Acting Gov. Richard Codey unveiled a plan Wednesday, Dec. 1,
to widen a 20-mile stretch of the New Jersey Turnpike. The project reportedly
could cost more than $1 billion.
Trucking industry officials and others said the proposal,
coming at a time when the state faces budget deficits and is unable to get
federal funding for toll roads, was likely to require increases in toll rates
and possibly an increase in the state fuel tax.
Plans call for widening the road from Interchange 8A in
Middlesex County to Interchange 6 in Burlington County in the central and
southern parts of the state.
Codey announced the expansion plans at his morning address
at the State of the Region meeting in Cherry Hill.
Officials had not yet determined whether the highway would
be expanded to four lanes or five, from the existing three lanes in each
direction, The Associated Press reported.
Traffic congestion is common at Exit 8A, where the Turnpike
shrinks southbound from five lanes to three in a merger of truck and passenger
vehicle lanes and expands northbound.
News of the expansion plan was greeted receptively, though
with some caution, by trucking industry officials and representatives of
drivers’ groups in the state.
Gail Toth, executive director of the New Jersey Motor Truck
Association, said the news was “a welcome surprise” to an industry that had
watched various other proposals to ease congestion fail amid budgetary and
She said that by a conservative count, 147 warehouses and
distribution centers have sprouted around Exit 8A in recent years and that some
employed as many as a few hundred people. Because there is little or no public
transportation in that part of the state, she said, most of those workers must
drive to work.
At the same time, residential development is also booming in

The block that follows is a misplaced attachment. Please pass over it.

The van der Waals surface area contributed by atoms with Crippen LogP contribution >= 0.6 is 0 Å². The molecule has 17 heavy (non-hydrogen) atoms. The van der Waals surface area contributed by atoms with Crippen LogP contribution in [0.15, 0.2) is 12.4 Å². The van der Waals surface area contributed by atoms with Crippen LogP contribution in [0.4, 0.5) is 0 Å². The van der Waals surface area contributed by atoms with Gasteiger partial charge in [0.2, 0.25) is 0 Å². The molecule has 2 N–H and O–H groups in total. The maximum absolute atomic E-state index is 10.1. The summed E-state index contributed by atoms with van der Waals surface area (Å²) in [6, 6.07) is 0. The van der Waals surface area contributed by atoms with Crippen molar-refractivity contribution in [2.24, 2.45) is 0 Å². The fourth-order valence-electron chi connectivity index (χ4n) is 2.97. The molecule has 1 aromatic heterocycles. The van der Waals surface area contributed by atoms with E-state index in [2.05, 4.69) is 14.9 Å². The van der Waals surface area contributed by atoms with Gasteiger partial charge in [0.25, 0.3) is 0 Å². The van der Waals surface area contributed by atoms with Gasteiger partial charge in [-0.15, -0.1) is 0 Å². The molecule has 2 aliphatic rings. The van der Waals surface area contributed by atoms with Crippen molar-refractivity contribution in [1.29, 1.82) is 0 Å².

the area. “And all you have is the little old turnpike going through there,” Toth said.
Steve Carrellas, New Jersey coordinator of the National
Motorists Association, said his group generally favored “the idea of increased
capacity when there is a need” but was concerned about higher tolls being
attached to the expansion.
“You can only guess that size of program is going to require
a toll hike,” he said. “We just don’t know the extent of it yet.”
A Codey administration spokesman, speaking on condition of
anonymity to The AP, maintained that no toll or fuel tax increase is
An 18-month, $10 million study is being conducted to
determine project costs and the number of lanes to be built.
Officials think the widening project would help keep traffic
moving, especially after 2011, when Pennsylvania is scheduled to complete a
link between its turnpike and Interstate 95 in nearby Bucks County. That
project is expected to funnel thousands more cars and trucks onto the New
Jersey Turnpike at Interchange 6, which connects to the Pennsylvania Turnpike.
gridlock down there is just unbelievable,” said Toth. “This is really exciting
news. I know it’s not going to happen tomorrow. But hopefully it won’t take 20
– By Keith Goble, staff writer